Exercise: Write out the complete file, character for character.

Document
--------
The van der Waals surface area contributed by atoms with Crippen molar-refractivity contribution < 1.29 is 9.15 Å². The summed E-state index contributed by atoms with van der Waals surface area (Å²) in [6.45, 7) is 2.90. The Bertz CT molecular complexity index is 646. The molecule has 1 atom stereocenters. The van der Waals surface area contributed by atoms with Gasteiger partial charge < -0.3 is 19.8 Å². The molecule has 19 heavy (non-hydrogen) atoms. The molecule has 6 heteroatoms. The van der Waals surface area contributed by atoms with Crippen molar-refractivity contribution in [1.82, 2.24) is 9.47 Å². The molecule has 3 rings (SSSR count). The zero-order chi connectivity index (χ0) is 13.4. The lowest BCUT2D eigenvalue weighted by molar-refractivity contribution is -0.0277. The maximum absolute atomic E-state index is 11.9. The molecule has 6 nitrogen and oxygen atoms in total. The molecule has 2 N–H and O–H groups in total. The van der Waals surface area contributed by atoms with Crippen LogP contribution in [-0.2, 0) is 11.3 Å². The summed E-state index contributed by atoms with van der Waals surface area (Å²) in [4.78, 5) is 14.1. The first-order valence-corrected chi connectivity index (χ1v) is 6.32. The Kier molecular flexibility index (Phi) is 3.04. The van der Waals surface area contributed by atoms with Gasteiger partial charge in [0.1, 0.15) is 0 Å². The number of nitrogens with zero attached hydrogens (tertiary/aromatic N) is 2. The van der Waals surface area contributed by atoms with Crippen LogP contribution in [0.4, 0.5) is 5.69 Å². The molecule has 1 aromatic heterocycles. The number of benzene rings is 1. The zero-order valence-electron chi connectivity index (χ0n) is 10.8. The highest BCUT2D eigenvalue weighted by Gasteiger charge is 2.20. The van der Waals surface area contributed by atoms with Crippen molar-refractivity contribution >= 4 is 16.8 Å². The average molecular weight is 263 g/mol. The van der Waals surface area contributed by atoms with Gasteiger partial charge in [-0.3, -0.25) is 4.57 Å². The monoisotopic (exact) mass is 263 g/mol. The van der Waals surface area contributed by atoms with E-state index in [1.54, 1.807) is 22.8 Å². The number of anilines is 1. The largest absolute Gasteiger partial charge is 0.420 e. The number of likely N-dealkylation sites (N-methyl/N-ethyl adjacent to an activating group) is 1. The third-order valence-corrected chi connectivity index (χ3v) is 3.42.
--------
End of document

The van der Waals surface area contributed by atoms with Crippen molar-refractivity contribution < 1.29 is 9.15 Å². The summed E-state index contributed by atoms with van der Waals surface area (Å²) in [6.45, 7) is 2.90. The Bertz CT molecular complexity index is 646. The molecule has 1 atom stereocenters. The van der Waals surface area contributed by atoms with Gasteiger partial charge < -0.3 is 19.8 Å². The molecule has 19 heavy (non-hydrogen) atoms. The molecule has 6 heteroatoms. The van der Waals surface area contributed by atoms with Crippen molar-refractivity contribution in [1.82, 2.24) is 9.47 Å². The molecule has 3 rings (SSSR count). The zero-order chi connectivity index (χ0) is 13.4. The lowest BCUT2D eigenvalue weighted by molar-refractivity contribution is -0.0277. The maximum absolute atomic E-state index is 11.9. The molecule has 6 nitrogen and oxygen atoms in total. The molecule has 2 N–H and O–H groups in total. The van der Waals surface area contributed by atoms with Crippen LogP contribution in [-0.2, 0) is 11.3 Å². The summed E-state index contributed by atoms with van der Waals surface area (Å²) in [4.78, 5) is 14.1. The first-order valence-corrected chi connectivity index (χ1v) is 6.32. The Kier molecular flexibility index (Phi) is 3.04. The van der Waals surface area contributed by atoms with Gasteiger partial charge in [0.1, 0.15) is 0 Å². The number of nitrogens with zero attached hydrogens (tertiary/aromatic N) is 2. The van der Waals surface area contributed by atoms with Crippen LogP contribution in [0.4, 0.5) is 5.69 Å². The molecule has 1 aromatic heterocycles. The number of benzene rings is 1. The zero-order valence-electron chi connectivity index (χ0n) is 10.8. The highest BCUT2D eigenvalue weighted by Gasteiger charge is 2.20. The van der Waals surface area contributed by atoms with Crippen molar-refractivity contribution >= 4 is 16.8 Å². The average molecular weight is 263 g/mol. The van der Waals surface area contributed by atoms with Gasteiger partial charge in [-0.3, -0.25) is 4.57 Å². The monoisotopic (exact) mass is 263 g/mol. The van der Waals surface area contributed by atoms with E-state index in [1.54, 1.807) is 22.8 Å². The number of anilines is 1. The largest absolute Gasteiger partial charge is 0.420 e. The number of likely N-dealkylation sites (N-methyl/N-ethyl adjacent to an activating group) is 1. The third-order valence-corrected chi connectivity index (χ3v) is 3.42.